Feta and mint Persian sandwiches

February 14, 2009 at 6:59 am (My brain, Persian, Quick weeknight recipe, restaurant inspired, unrated)

There’s a tiny little tea and coffee shop in Saarbruecken that’s owned by a Persian family.  Everyday they offer a traditional Persian lunch, but the hot special is rarely vegetarian.  I do like their sandwiches, however.  The first one I tried was the feta and mint sandwich: half of a baguette spread with creamy feta, lots of fresh mint, and cucumber slices.  It was delicious–much better than the typical German cheese sandwiches.  I liked the sandwich so much I decided to make it at home.  However, I used up all my cucumbers making sesame noodles.  To replace the cucumbers, I added diced kalamata olives and thin slices of a fresh red chili from the Turkish market.  I don’t know what kind of chili it is, but it’s bright tasting and hot but not too hot.  My version of the feta and mint sandwich was delicious, even without the cucumber.  Derek was skeptical at first, but after eating his sandwich he asked for another!  I was out of the red chili, so I spread the bread with a little harissa, which was also tasty, but slightly bitter.

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Farro Risotto with Three Mushrooms

December 21, 2008 at 12:42 pm (B plus (3.5 stars, like a lot), Grains, Italian, My brain, restaurant inspired)

In October Derek and I took a trip to Tuscany.  The highlight of our trip was the four nights we spent in Southern Tuscany, at Terre di Nano, an estate perched on a hilltop halfway between Montepulciano and the tiny medieval village of Montechiello.   When we arrived at Terre di Nano our first night, it was quite late, and the manager suggested we eat dinner at a nearby restaurant: La Porta, in Montechiello.  The drive took less than ten minutes, but it felt longer because the road was narrow, unpaved, and pitch dark.  Despite the fact that Montechiello is a tiny village, and off the main road, La Porta was almost completely full; a large group of about 20 Americans took up over half of the tables.  The hostess sat us upstairs on a balcony overlooking the main dining room.  Although the couple at the neighboring table kept complaining about the cigarette smoke wafting down from the attic kitchen, I didn’t notice it.  I quite enjoyed our balcony perch; I liked watching from above as the waitresses brought out the food for all the other guests. We had a lovely, if not spectacular dinner at La Porta, and headed back to Terre di Nano.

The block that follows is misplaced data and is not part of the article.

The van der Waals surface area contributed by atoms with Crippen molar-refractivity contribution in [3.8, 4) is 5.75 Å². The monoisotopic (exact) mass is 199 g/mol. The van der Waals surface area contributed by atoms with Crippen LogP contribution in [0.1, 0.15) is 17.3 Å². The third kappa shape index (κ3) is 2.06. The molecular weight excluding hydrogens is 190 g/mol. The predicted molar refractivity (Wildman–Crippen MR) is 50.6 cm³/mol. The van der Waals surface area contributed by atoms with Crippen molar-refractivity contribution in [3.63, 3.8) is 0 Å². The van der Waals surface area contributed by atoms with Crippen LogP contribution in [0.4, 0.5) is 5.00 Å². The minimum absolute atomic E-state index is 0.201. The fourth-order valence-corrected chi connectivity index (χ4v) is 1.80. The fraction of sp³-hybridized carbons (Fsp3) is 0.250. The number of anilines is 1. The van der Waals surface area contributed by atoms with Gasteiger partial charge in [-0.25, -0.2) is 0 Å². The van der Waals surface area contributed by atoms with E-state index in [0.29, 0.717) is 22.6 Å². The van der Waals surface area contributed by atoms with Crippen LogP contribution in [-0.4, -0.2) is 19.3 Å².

The next morning at breakfast we met all the other Terre di Nano guests, and discovered that almost all of them had also eaten dinner at La Porta the previous evening!  One woman (the one who had been complaining about the cigarette smoke) could not stop raving about their mushroom barley risotto.  She said it was the best risotto she’d ever had. I was skeptical, as I’ve never had a barley risotto that I’ve liked.  Still, when we headed back to La Porta a few nights later, I decided to take a chance, and ordered the mushroom barley risotto.  It was excellent.  The texture of the risotto was creamy, but each grain was perfectly chewy and nutty tasting.  The mushroom flavor was intense, but not overpowering.  Even after finishing the (quite) large dish of risotto, I wasn’t tired of it.  It was anything but the one-note, overly-rich dish I was expecting.

My only objection to the risotto was directed at the menu’s claim that it was a barley risotto.  I’ve had pearled barley, and hulled barley, but this didn’t taste like either.  The grains had more fiber and heft than pearled barley, and more chew and flavor than hulled barley.  I suspected that the risotto was actually made with farro, a local Tuscan grain.  I asked the waitress to confirm that the risotto was really made with barley—she said yes.  Then I noticed that behind me was a shelf of local agricultural products that the restaurant was offering up for sale.  The shelf contained both barley and farro.  I held them up to the waitress and asked which was in the risotto.  She looked back and forth between them a few times, then said she had to ask the chef.  When she returned, she confirmed that the risotto was indeed made from farro.

Our waitress and menu aren’t the only ones confused about the difference between farro and barley.  All over the internet you see confusion about whether farro is the same as barley, the same as spelt, or some other grain entirely.  There was an even an article about farro in the New York Times recently, which attempted to debunk some of the misconceptions about farro.